The BEC category of email phishing is the largest type of cybercrime, totaling $12 billion in potential losses worldwide between 2013 and 2018, according to the FBI.
It’s not clear why Atlanta is a hotspot, but one reason could be that many payments-processing companies are located here, said Crane Hassold, senior director of threat research at Agari.
“The talent is already living there,” he said.
Global Payments, Elavon and Fiserv are some of the payment-technology companies with large operations in metro Atlanta. Georgia Tech last month opened the School of Cybersecurity and Privacy, which the college says is one of the first of its kind in the U.S.
In addition to Atlanta, the largest hotspots in the U.S. are New York, Los Angeles, Houston and Miami, according to Agari.
In March, the U.S. Attorney’s Office in Atlanta arrested two dozen business email fraudsters responsible for $30 million in losses. Most lived in metro Atlanta.
“Fraud schemes, like the ones perpetrated and facilitated by these defendants, inflict considerable losses on citizens, companies, and the financial system,” U.S. Attorney B.J. Pak said in a news release at the time.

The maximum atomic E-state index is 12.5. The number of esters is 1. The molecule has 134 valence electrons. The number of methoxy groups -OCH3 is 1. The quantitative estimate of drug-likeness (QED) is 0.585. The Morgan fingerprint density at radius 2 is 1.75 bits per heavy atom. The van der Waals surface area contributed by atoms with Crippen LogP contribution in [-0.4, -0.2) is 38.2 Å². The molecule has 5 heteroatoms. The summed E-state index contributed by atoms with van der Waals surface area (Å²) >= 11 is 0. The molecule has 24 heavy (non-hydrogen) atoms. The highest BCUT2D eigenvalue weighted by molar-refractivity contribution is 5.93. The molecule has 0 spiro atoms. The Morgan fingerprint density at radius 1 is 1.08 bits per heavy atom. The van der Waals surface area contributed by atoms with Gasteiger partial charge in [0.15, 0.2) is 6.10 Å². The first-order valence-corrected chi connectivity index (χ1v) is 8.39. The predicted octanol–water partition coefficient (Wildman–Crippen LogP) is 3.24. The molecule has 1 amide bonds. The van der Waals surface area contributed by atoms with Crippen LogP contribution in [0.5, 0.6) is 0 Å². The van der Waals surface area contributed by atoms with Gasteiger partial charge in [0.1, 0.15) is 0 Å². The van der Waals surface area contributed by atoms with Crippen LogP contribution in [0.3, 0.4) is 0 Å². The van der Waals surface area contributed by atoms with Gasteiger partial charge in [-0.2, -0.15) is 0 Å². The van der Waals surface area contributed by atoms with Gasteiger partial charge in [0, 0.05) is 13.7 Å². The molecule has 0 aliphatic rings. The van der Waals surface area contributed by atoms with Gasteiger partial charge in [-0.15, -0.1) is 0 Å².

BEC fraud largely originated in Nigeria, although the criminal rings have expanded to the U.S. and other countries as Nigerian law enforcement has cracked down.
Cyberthieves have become more sophisticated in avoiding detection by banks, which are required to report suspicious transactions to law enforcement, said Erich Kron, security awareness advocate at KnowB4, a Florida-based company that provides cybersecurity training. That includes asking for workers' W-2 tax forms or funds held in real estate escrow accounts.
Scammers have also targeted city and county government workers who purchase personal protective equipment and other supplies related to the COVID-19 pandemic, according to the FBI.
The FBI, which operates an online portal to submit potential cybercrime cases, has warned that fraudulent business emails appear legitimate and can even dupe sophisticated workers.